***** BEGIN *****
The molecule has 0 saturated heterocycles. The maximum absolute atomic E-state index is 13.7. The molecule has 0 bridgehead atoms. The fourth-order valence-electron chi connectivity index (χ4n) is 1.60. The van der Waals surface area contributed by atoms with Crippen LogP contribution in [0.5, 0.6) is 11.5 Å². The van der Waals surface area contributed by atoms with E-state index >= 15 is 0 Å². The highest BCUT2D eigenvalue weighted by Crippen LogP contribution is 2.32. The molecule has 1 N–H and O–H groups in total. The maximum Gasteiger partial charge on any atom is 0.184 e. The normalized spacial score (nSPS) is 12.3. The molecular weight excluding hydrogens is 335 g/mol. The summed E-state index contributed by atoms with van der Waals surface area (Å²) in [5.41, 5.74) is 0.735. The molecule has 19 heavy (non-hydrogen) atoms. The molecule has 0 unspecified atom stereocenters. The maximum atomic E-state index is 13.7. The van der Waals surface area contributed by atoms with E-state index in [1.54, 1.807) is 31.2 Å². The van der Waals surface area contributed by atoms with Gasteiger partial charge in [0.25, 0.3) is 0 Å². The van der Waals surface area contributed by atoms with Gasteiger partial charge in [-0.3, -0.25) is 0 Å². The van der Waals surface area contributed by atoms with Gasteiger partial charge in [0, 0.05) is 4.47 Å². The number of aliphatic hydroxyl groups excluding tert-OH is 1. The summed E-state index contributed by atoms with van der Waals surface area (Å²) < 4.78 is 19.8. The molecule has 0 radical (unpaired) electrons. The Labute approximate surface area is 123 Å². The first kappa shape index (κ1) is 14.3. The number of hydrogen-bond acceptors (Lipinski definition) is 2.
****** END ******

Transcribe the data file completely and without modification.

The molecule has 0 saturated heterocycles. The maximum absolute atomic E-state index is 13.7. The molecule has 0 bridgehead atoms. The fourth-order valence-electron chi connectivity index (χ4n) is 1.60. The van der Waals surface area contributed by atoms with Crippen LogP contribution in [0.5, 0.6) is 11.5 Å². The van der Waals surface area contributed by atoms with E-state index >= 15 is 0 Å². The highest BCUT2D eigenvalue weighted by Crippen LogP contribution is 2.32. The molecule has 1 N–H and O–H groups in total. The maximum Gasteiger partial charge on any atom is 0.184 e. The normalized spacial score (nSPS) is 12.3. The molecular weight excluding hydrogens is 335 g/mol. The summed E-state index contributed by atoms with van der Waals surface area (Å²) in [5.41, 5.74) is 0.735. The molecule has 19 heavy (non-hydrogen) atoms. The molecule has 0 unspecified atom stereocenters. The maximum atomic E-state index is 13.7. The van der Waals surface area contributed by atoms with E-state index in [1.54, 1.807) is 31.2 Å². The van der Waals surface area contributed by atoms with Gasteiger partial charge in [0.25, 0.3) is 0 Å². The van der Waals surface area contributed by atoms with Gasteiger partial charge in [-0.3, -0.25) is 0 Å². The van der Waals surface area contributed by atoms with Gasteiger partial charge in [0, 0.05) is 4.47 Å². The number of aliphatic hydroxyl groups excluding tert-OH is 1. The summed E-state index contributed by atoms with van der Waals surface area (Å²) < 4.78 is 19.8. The molecule has 0 radical (unpaired) electrons. The Labute approximate surface area is 123 Å². The first kappa shape index (κ1) is 14.3. The number of hydrogen-bond acceptors (Lipinski definition) is 2.